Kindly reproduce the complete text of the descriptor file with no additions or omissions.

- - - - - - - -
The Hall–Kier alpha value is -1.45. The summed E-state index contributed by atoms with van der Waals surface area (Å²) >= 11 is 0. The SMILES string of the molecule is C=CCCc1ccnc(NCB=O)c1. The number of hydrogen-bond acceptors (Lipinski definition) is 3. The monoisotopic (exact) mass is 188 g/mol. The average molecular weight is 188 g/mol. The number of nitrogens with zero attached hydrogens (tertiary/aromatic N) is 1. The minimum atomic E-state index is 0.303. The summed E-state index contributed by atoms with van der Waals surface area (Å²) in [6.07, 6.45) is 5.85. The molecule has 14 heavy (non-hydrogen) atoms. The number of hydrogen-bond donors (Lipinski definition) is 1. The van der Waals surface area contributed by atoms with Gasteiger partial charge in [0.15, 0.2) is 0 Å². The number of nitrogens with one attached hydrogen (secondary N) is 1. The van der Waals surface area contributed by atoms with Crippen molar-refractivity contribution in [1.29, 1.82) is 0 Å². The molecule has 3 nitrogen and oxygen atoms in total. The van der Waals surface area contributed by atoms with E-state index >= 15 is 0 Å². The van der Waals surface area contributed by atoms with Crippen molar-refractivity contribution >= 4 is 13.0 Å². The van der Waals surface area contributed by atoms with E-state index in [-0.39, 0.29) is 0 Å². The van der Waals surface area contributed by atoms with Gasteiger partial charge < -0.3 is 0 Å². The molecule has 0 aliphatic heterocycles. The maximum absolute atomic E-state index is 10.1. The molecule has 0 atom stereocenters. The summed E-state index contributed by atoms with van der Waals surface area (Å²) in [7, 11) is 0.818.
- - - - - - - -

The Hall–Kier alpha value is -1.45. The summed E-state index contributed by atoms with van der Waals surface area (Å²) >= 11 is 0. The SMILES string of the molecule is C=CCCc1ccnc(NCB=O)c1. The number of hydrogen-bond acceptors (Lipinski definition) is 3. The monoisotopic (exact) mass is 188 g/mol. The average molecular weight is 188 g/mol. The number of nitrogens with zero attached hydrogens (tertiary/aromatic N) is 1. The minimum atomic E-state index is 0.303. The summed E-state index contributed by atoms with van der Waals surface area (Å²) in [6.07, 6.45) is 5.85. The molecule has 14 heavy (non-hydrogen) atoms. The number of hydrogen-bond donors (Lipinski definition) is 1. The van der Waals surface area contributed by atoms with Gasteiger partial charge in [0.15, 0.2) is 0 Å². The number of nitrogens with one attached hydrogen (secondary N) is 1. The van der Waals surface area contributed by atoms with Crippen molar-refractivity contribution in [1.29, 1.82) is 0 Å². The molecule has 3 nitrogen and oxygen atoms in total. The van der Waals surface area contributed by atoms with E-state index >= 15 is 0 Å². The van der Waals surface area contributed by atoms with Crippen molar-refractivity contribution >= 4 is 13.0 Å². The van der Waals surface area contributed by atoms with E-state index in [-0.39, 0.29) is 0 Å². The van der Waals surface area contributed by atoms with Gasteiger partial charge < -0.3 is 0 Å². The molecule has 0 aliphatic heterocycles. The maximum absolute atomic E-state index is 10.1. The molecule has 0 atom stereocenters. The summed E-state index contributed by atoms with van der Waals surface area (Å²) in [7, 11) is 0.818.